Violent or aggressive behaviour must be calmed to secure the safety of the young person and others around. When someone becomes aggressive, either due to anger, stress or any overwhelming emotion, it is important to de-escalate them until they are no longer a danger to anyone. Using suitable, cautious and safe techniques can keep you and others safe.
- If other young people are in the vicinity, ask them to leave the area to decrease distraction or provocation, and protect the young person’s dignity.
- They could also then notify another adult of the situation, for support if needed.
As a person starts behaving in an aggressive manner, you must attempt to calm them down. Calming techniques include:
- an open, relaxed body posture,
- remain calm, and show concern in your face
- act in control (even if you feel stressed)
- keep neutral eye contact if possible, without staring, (be aware if culturally inappropriate with some Indigenous people)
- give space – a safe distance away and aware of the exits
- show you are listening
- acknowledge the person͛s emotions, and give empathy– It has to be frustrating when…Most people would be angry if…You seem pretty upset about ….
- use simple, calm language. Try the rule of 5 – no more than 5 words in a sentence, or 5 letters in a word — eg, “Would you like a phone?”
- ask them what they need, want or think
- try problem solving with the individual — ask “What will help now?”
- give them more than one option, so they have some control over the situation. For example, “Let’s go for a walk, or would you like to talk a friend?”
- do not get strong and loud – the situation can worsen
- do not get distracted – stay focused on them.
Re-directing someone who is escalated means giving them a task to think about, focus on or do, which gets their mind off the reason for their aggression. If a person͛s attention gets called away from the source of his anger, the anger can dissipate. Try asking a question they will want to think about. e.g. asking where he learned to play basketball so well, or would he like something to eat/drink or to make a phone call. As you get to know the students, you will learn the things that work effectively for redirecting.
If the situation has escalated and calming and redirection attempts are unsuccessful, the goal is to talk the student out of aggressive or dangerous behaviour. Calmly give the person reasons for not doing the action, and provide them options that could allow a dignified way out of the situation. The young person may not have intended the situation to get this far but they don͛t know how to back down. Explain particularly what the next step inyour Residence policy involves, e.g. calling for assistance, police involvement or any use of physical restraint, before you do that next step.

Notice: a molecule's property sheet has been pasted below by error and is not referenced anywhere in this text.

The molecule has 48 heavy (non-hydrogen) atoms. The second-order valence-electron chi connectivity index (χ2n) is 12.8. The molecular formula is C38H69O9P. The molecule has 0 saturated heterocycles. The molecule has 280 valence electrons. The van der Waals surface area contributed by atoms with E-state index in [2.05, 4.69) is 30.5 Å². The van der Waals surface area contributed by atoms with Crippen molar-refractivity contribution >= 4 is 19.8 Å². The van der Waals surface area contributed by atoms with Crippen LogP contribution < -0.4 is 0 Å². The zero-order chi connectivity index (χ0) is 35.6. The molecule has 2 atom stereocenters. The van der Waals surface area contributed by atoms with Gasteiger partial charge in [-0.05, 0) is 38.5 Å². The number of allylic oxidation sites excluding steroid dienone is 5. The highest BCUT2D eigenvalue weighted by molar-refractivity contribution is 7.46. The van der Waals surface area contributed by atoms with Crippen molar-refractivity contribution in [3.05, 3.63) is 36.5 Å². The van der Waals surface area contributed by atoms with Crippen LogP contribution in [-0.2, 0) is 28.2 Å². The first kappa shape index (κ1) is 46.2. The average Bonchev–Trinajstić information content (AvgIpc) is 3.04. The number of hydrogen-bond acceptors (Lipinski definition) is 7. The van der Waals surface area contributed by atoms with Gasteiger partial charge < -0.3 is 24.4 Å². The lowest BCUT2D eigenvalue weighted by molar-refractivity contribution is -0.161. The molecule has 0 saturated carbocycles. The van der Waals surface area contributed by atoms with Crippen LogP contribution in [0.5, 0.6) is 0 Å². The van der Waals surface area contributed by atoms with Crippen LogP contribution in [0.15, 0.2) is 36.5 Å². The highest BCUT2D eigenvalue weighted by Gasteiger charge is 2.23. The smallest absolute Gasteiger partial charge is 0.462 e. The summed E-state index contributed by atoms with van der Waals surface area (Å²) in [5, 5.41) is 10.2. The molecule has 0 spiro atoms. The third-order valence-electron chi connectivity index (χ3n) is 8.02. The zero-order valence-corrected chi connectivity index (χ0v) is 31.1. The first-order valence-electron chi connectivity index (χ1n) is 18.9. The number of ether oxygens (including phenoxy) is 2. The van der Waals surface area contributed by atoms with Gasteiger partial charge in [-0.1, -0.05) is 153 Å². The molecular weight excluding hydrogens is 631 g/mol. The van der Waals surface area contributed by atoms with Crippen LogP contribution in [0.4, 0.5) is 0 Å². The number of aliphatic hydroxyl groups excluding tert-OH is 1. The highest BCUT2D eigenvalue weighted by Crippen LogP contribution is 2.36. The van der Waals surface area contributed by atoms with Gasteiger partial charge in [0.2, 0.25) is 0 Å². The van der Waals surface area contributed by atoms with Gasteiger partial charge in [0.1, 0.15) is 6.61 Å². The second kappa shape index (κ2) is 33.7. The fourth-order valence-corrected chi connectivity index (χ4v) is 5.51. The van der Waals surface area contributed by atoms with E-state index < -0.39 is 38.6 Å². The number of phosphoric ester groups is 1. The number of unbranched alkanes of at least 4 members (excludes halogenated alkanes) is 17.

Know and follow your Residence policy. You will need to assess the situation and make a judgement quickly as to how you will respond within your residence procedure, and by weighing up the risks and possible outcomes. Physical restraint must ONLY ever be used to prevent real and immediate serious physical harm.
In severe cases, physical restraint/intervention may be the only way to keep a person safe during a crisis.
Talk to the person gently, explaining your intent and use the most minimal physical intervention as possible, for the most minimal amount of time possible to calm the young person. Remember you may be heightened yourself due to the emotion of the situation. If you restrain a student you must be able to justify why this action was judged to be necessary in order to maintain safety of the student or other students.
Document the event and report to management immediately, with a clear, factual, report.
4. What is inappropriate intervention?
- Physical intervention when no immediate harm is actually imminent (only threatened).
- Incorrect or over-forceful physical intervention.
- Disregard for boundaries of time, place and physical touch.
- Unprofessional, over-reaction to the situation eg shouting, swearing, panic.